Operationalizing SAKSS in SADC Countries: ChallengesThe Case of Mozambique Difficulties in implementing joint research activities between participating CGIARs centres and local partners Limited data (time series), difficulties in accessing required data, and in some cases different systems providing different values/estimates for the same variable Postponements of high level public policy dialogue events due to agenda problems faced by decision-makers in key Government institutions
Operationalizing SAKSS in SADC countriesThe case of Mozambique: Some highlights Strong efforts in developing awareness and interest among key agric. sector stakeholders in SAKSS is fundamental Strong efforts in developing a network based on “good inter- relationship” and mutual accountability among key stakeholders, from the beginning is critical An adequate “buy-in” by Gov. key institutions is crucial, particularly if the research-outputs are to be used in planning and decision (“research for action”).
Operationalizing SAKSS in Southern AfricaThe case of Mozambique: Some highlights Public policy events shown to be useful to debate research results with agric. stakeholders. But much effort is needed in communicating with decision makers on the use of relevant policy findings. In the medium to long term, SAKSS sustainability depends on participation, internalization and ownership by key local institutions, in particular Gov. and other public institutions (e.g. Universities) In the short term, key institutions such as MINAG need considerable capacity building in order to play a pivotal/ coordinating role in promoting SAKSS among key stakeholders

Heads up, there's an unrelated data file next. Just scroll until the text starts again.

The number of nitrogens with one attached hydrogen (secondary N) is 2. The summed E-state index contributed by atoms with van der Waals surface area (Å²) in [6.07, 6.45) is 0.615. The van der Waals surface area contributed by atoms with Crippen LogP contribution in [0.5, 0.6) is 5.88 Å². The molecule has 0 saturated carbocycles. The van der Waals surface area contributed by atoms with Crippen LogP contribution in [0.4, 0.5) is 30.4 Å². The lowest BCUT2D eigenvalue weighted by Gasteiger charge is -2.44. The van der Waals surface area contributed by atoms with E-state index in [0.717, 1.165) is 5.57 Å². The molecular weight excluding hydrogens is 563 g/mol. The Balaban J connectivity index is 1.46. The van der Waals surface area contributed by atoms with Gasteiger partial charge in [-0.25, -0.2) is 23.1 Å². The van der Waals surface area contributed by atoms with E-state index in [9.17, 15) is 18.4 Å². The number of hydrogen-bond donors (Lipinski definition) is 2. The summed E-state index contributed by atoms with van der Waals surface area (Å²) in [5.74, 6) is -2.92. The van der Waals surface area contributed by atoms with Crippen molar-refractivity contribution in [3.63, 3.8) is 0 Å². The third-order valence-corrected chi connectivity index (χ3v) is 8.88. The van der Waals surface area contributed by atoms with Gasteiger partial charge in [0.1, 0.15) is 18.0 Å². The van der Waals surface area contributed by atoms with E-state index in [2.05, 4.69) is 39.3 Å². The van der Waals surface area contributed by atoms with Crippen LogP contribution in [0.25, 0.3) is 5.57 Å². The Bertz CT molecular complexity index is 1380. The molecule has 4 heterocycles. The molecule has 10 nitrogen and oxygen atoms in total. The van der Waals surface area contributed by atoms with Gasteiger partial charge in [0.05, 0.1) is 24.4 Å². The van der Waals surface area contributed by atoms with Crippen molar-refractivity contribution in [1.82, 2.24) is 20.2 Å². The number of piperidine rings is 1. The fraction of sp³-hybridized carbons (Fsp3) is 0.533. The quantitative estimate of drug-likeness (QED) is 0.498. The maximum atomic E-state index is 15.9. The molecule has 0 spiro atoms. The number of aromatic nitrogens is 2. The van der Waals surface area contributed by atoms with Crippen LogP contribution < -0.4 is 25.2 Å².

Operationalizing SAKSS inSADC Countries: Conclusions SAKSS has a potential to boost evidence-based agric. policy dialogue, particularly in view of CAADP implementation through national policies but its operationalization takes time Depending on relevant country circumstances, SAKSS implementation might imply different level of adaptation in terms of organizational setup and different level of effort and time towards its establishment and operationalization Identifying potential opportunities and challenges and ways of addressing them is fundamental Networking with and promoting mutual accountability among key stakeholders is critical
Operationalizing SAKSS inSADC Countries: Conclusions Efforts to institutionalize SAKSS in key institutions is of paramount importance Sharing lessons on SAKSS implementation among SADC countries can be helpful